Getting Back to Your Roots

IMG_3329¡Feliz Cinco de Mayo! Or at least it is on the day I’m writing this post. So, I hope by the time you read this, that you had a good one.

If you follow this blog, you know I don’t usually post more than once a week, except on special occasions. So the fact that you’re here means you want to know who won the time travel series by Zetta Elliott. (Go here, if you’re wondering what I’m talking about. Though I mentioned other giveaways at the end of the interview, due to unforeseen circumstances, those will take place at another time. But I didn’t want to delay this giveaway until then.)

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Before I get to the giveaway, I want to talk about something I’ve been thinking about lately: roots. Though I chose the photo at the beginning of this post, it is not a hint that I plan to dye my hair, though I consider doing so from time to time. And getting back to your roots is not an allusion to the Elder Scrolls videogame series or to this:

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I’m actually talking about artistic, spiritual, or cultural roots—whatever it is that takes you back what’s important, especially if it reminds you of who you are or what you love.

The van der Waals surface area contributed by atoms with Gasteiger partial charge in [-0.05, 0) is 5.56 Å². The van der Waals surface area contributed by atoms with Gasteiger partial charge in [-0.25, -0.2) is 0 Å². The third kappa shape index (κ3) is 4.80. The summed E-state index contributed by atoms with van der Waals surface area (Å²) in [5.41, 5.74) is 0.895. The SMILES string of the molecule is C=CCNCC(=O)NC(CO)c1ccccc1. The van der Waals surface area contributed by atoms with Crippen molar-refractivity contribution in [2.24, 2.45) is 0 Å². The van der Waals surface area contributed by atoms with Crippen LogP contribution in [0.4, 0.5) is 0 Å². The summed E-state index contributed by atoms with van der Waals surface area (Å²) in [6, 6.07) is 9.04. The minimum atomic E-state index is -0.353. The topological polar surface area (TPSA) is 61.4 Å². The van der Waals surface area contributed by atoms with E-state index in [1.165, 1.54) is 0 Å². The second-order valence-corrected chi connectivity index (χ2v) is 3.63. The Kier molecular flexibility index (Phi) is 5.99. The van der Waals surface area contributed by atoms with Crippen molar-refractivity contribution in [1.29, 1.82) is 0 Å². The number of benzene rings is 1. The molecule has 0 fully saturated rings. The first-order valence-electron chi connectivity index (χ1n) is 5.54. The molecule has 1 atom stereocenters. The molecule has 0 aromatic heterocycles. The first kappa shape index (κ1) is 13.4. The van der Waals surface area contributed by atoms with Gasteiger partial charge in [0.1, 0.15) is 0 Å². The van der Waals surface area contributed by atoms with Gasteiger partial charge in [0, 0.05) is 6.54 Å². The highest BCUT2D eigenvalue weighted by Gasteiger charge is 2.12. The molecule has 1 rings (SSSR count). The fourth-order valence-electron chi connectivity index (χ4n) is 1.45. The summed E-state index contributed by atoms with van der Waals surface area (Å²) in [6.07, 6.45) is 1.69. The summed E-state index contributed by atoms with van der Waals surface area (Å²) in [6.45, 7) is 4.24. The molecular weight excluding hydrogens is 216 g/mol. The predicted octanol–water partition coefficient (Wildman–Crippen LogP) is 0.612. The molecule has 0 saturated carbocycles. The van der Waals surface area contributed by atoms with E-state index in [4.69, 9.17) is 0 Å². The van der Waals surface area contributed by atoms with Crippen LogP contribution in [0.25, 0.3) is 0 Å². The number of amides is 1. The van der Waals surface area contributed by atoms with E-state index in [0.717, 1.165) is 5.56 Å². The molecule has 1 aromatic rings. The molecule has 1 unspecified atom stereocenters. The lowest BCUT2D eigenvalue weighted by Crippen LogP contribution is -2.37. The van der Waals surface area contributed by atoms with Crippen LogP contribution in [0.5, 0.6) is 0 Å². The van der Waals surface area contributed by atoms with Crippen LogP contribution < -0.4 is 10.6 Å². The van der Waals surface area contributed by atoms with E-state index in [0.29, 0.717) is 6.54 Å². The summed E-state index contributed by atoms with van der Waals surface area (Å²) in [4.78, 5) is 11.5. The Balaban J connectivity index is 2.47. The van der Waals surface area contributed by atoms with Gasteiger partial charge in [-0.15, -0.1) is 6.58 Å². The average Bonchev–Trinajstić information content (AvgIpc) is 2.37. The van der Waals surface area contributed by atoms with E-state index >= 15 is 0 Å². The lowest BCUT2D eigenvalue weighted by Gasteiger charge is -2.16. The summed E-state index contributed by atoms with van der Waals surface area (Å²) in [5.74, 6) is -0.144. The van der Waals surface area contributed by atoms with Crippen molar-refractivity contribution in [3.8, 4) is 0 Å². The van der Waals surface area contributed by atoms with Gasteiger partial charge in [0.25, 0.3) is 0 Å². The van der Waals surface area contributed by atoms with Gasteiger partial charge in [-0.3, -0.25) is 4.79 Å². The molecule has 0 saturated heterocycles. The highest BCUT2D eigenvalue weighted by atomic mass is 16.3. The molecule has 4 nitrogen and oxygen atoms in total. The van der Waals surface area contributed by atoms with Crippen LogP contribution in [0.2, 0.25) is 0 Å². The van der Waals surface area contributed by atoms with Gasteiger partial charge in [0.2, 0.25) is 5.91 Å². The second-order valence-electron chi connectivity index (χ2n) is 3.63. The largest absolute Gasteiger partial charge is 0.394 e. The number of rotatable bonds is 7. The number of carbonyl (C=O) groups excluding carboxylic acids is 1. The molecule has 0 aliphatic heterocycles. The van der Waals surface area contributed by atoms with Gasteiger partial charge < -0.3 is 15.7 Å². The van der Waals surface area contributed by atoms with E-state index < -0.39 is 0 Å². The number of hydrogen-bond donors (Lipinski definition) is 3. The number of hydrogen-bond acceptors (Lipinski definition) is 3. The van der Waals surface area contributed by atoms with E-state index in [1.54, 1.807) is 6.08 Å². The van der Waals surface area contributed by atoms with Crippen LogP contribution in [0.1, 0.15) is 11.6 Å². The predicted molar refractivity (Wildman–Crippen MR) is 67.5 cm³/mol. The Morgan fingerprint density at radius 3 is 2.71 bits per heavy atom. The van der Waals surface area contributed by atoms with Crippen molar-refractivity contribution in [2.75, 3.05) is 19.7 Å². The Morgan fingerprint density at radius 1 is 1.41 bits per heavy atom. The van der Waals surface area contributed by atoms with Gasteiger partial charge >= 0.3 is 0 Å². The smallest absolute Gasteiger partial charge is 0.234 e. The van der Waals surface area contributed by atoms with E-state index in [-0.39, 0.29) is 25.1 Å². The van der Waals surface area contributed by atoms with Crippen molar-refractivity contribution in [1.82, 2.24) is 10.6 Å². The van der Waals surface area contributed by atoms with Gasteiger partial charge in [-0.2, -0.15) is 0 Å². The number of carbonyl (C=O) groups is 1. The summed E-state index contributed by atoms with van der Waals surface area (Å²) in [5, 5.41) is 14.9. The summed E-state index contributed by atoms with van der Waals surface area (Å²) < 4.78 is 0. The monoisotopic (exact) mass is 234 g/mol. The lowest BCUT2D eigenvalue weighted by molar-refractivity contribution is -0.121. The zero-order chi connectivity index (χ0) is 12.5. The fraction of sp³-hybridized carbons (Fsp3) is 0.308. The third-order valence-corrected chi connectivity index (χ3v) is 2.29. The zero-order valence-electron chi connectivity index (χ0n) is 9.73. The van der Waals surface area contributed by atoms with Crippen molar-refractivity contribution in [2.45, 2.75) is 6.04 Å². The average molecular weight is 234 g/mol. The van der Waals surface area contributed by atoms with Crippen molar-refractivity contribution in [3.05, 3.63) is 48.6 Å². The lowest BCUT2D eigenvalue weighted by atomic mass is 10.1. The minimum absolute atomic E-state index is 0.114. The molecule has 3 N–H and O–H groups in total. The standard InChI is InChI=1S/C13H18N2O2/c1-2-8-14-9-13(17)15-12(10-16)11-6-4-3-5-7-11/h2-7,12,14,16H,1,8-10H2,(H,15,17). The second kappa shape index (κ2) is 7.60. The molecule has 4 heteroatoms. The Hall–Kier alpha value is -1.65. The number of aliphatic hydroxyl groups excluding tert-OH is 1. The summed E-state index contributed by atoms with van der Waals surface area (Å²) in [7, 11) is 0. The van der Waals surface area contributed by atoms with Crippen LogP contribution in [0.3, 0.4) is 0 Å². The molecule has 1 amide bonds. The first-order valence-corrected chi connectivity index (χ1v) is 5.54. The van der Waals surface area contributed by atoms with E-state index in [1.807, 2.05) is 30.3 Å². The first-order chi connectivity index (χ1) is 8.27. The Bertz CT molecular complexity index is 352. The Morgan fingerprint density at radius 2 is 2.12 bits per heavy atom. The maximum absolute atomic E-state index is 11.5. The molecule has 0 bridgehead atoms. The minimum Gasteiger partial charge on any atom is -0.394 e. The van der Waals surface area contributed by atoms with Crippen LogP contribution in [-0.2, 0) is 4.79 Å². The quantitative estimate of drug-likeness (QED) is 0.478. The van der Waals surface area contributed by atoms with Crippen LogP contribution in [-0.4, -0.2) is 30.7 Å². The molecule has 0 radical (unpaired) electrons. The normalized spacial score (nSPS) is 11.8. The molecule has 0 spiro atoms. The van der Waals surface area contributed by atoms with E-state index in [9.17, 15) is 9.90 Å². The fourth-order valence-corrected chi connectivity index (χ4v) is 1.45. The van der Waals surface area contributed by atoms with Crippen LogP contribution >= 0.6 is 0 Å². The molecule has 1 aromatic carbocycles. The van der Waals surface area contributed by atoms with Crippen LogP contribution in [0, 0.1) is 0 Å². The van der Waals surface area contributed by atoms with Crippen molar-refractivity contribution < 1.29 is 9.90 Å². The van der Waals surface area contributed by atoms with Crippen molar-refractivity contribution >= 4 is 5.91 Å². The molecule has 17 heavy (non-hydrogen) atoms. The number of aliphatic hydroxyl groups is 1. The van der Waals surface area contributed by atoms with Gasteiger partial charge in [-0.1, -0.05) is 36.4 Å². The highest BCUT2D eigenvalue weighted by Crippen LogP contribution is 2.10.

I mentioned in a previous blog that writing had become frustrating. It involved lots of spinning wheels and long sessions of staring at the computer screen, followed by a sigh and a retreat to YouTube to watch a video (or seven). So I decided to return to my roots by reading the book that inspired me when I was eight years old. Here it is.

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I’ve mentioned this book a number of times on this blog. Rereading this book reminds me of the kind of story I loved as a kid and still gravitate toward. But if I were to parse this further, I would add that I love the hero’s journey model, which Joseph Campbell discussed in The Hero with a Thousand Faces.

I’ve noticed that some writers (some, not all) nowadays have steered away from that model, deeming it old-fashioned in an age where antiheroes rule. But Meg Murry’s quest to find her dad never gets old to me. She reminds me that girls can be heroes. (Not that I doubted that truth. 🙂 ) I love her family dynamics, and find her belief that she’s nothing special very relatable. I felt that way as a kid. Honestly, I feel that way as an adult sometimes. The fact that her opponent is very powerful—the ultimate evil, actually—while Meg has no discernible power (that she knows of)—makes her an unlikely hero. It also adds high stakes to her journey. Her story inspires me to up my game with my heroine’s story.

The old saying, “You can’t go home again” isn’t always true. Sometimes you need to. Remember what Mufasa in The Lion King told his son Simba? Need a reminder?

What are your roots? Maybe for you those roots are your cultural heritage—a reminder of your family history and how it has shaped your life. Or maybe it is a return to a writing style you’ve loved, but let it go for some reason. Do you think maybe it’s time you returned?

While you think about that, I’ll move on to the winner of A Wish After Midnight and The Door at the Crossroads.

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The winner is . . .

Is . . .

Is . . .

Laura Sibson!

Congrats, Laura! 🙂 Please comment below to confirm.

Thank you to all who commented.